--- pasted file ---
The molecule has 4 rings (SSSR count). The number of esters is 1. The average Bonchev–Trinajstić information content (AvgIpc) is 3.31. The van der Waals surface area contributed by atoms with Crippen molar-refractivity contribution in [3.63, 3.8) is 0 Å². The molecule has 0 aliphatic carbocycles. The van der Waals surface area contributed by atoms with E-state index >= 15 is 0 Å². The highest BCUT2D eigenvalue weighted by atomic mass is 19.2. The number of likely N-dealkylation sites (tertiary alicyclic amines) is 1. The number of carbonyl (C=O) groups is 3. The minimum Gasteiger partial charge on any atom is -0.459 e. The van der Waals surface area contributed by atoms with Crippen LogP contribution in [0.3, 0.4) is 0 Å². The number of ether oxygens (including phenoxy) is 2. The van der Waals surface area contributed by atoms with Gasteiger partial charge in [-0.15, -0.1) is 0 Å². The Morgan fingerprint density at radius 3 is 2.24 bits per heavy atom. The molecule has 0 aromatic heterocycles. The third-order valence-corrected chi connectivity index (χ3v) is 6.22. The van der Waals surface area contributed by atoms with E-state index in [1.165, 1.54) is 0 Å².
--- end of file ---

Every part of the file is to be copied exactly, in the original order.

The molecule has 4 rings (SSSR count). The number of esters is 1. The average Bonchev–Trinajstić information content (AvgIpc) is 3.31. The van der Waals surface area contributed by atoms with Crippen molar-refractivity contribution in [3.63, 3.8) is 0 Å². The molecule has 0 aliphatic carbocycles. The van der Waals surface area contributed by atoms with E-state index >= 15 is 0 Å². The highest BCUT2D eigenvalue weighted by atomic mass is 19.2. The number of likely N-dealkylation sites (tertiary alicyclic amines) is 1. The number of carbonyl (C=O) groups is 3. The minimum Gasteiger partial charge on any atom is -0.459 e. The van der Waals surface area contributed by atoms with Crippen LogP contribution in [0.3, 0.4) is 0 Å². The number of ether oxygens (including phenoxy) is 2. The van der Waals surface area contributed by atoms with Gasteiger partial charge in [-0.15, -0.1) is 0 Å². The Morgan fingerprint density at radius 3 is 2.24 bits per heavy atom. The molecule has 0 aromatic heterocycles. The third-order valence-corrected chi connectivity index (χ3v) is 6.22. The van der Waals surface area contributed by atoms with E-state index in [1.165, 1.54) is 0 Å².